This lesson is part of the Tag Historian in Ignition course. You can browse the rest of the lessons below.


Autoplay Off
Take topic challenge


Configuring Tag History


Tag History is a built-in way of saving historical data on a tag to a database. Learn how to configure tag history on a tag from the Tag Editor.

Video recorded using: Ignition 8.0


(open in window)

[00:00] Ignition offers a built-in way to maintain a historical record of tag values. We can save tag values and time stamps to a database where they can be retrieved later. Ignition can store history to many kinds of databases, including MySQL, Microsoft SQL, and Oracle DB. The nice thing about using the tag historian is that no SQL knowledge or legwork is required. As long as you have a database connection, Ignition will handle the rest. Of course, there are many historical configuration options, including partitioning and pruning options that we'll discuss in later videos. For now, we'll simply walk through configuring history on a tag. So I have a Pressure Tag here in the Tag browser. And we can see the Value is updating every second. And let's say I want to configure history on this tag. So I want to store the Value to the database every time it changes. Doing this is going to be pretty straightforward. I'm just going to right-click on the tag and go into Edit Tag. And then in the Tag Editor, I'm going to scroll all the way down to the bottom. And under History, where it says History Enabled, I'm going to set this to true. Let's scroll down again. Here we're provided a list of configuration options for our tag history setup on this tag. Now for starters, I need to specify a Storage Provider. This will simply be the database connection I'd like to store history on. So I'll expand the dropdown here, and I have a database connection that's just called MySQL. So I'm going to select that one. Now, if we'd like, we could leave things here, press OK, and we'd have history set up for our tag. But there are definitely some properties we can fine-tune here. These properties broadly control how often and on what values we should store tag history. We have a Deadband Style property, for example. Without getting into nitty-gritty tag history details, the Discrete style should be used when you're dealing with a tag that has a fixed number of states. For instance, a status tag that has a value of zero for off and a value of one for on, should use a Discrete style. Whereas a tag like this one, which is being driven from some property of the environment and doesn't necessarily have a fixed number of states, should use the Analog style. The default choice of Auto will specify the Deadband Style based on the data type of the tag. So let's go ahead and use an Analog style here. Now, I have two properties that go in tandem here, the Deadband Mode and the Historical Deadband. Basically in this configuration, if the value changes by less than 0.01, the change will not be logged in tag history. So a large Deadband will prevent small changes from being stored. Now, if I want to change this functionality to be based on a percentage of the current value rather than an absolute amount of change, I can change the Deadband Mode to Percent. So if say I wanted to only log a new value went it falls at least 10% outside the range of the previously logged value, we could use a Deadband Mode of Percent to accomplish this. But I'm going to leave it on Absolute for now. Next, we have a Sample Mode property. This provides us a chance to custom configure how often history should be logged for this tag. At Sample Mode of On Change, the value will be logged whenever it falls outside the Deadband we just specified. But I could change this setting if I liked. I could change it to Periodic, meaning we'll check to see if the value falls outside the Deadband every, say, 10 seconds. I can also use a Sample Mode of Tag Group which will allow us to only check against the Deadband when a certain Tag Group executes. I'm just going to leave the Sample Mode on On Change. And now we see there are two final sets of properties we can adjust here. By default, if the value doesn't change for three days, we won't log a new value in the database for three days. In some situations, this might prove undesirable. So we could specify a Max Time Between Samples. So that's, say, a value has to be logged every hour or every day. Similarly, we can set a Minimum Time Between Samples so that a fast executing tag doesn't continuously flood our database with new values. It's worth keeping in mind that all of these properties might benefit from some fine-tuning. Typically, there's some amount of data logging that's right for your project. But since the historian is running 24/7, some database considerations and constraints might come into play. So that's all I'm going to configure on this tag. Now, I'm going to hit OK. And I have a Perspective view set up here. This is just a proof of concept. I've set up a tag history binding on this table, that's simply fetching the values of this Pressure tag as it's stored to the database. Basically, just demonstrating that once the values are historized, we have easy access to that information from within Ignition. In future videos, we'll look at configuring tag history bindings like this one and also fine-tuning some more advanced settings in tag history.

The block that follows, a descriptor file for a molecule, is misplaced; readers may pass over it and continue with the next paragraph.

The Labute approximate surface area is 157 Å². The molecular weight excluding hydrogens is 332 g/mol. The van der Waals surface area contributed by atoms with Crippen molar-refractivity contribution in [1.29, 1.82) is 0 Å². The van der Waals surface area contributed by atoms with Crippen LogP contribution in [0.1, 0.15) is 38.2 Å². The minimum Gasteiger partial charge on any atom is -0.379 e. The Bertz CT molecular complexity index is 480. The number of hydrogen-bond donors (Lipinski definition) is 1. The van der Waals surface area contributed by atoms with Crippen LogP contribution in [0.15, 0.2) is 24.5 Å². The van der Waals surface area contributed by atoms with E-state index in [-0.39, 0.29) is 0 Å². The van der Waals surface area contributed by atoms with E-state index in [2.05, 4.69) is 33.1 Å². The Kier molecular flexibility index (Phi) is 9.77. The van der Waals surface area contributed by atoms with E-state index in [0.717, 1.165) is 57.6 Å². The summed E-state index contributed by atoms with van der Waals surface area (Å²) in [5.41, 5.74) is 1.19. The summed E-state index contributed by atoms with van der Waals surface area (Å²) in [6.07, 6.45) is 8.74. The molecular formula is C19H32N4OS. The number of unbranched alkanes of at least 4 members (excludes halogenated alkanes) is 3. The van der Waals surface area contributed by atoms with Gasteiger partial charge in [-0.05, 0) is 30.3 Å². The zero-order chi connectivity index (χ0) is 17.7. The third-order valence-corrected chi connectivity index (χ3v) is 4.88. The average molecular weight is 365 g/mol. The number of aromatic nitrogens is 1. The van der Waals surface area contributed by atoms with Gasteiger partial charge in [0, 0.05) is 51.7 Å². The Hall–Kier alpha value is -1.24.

You are editing this transcript.

Make any corrections to improve this transcript. We'll review any changes before posting them.


Share this video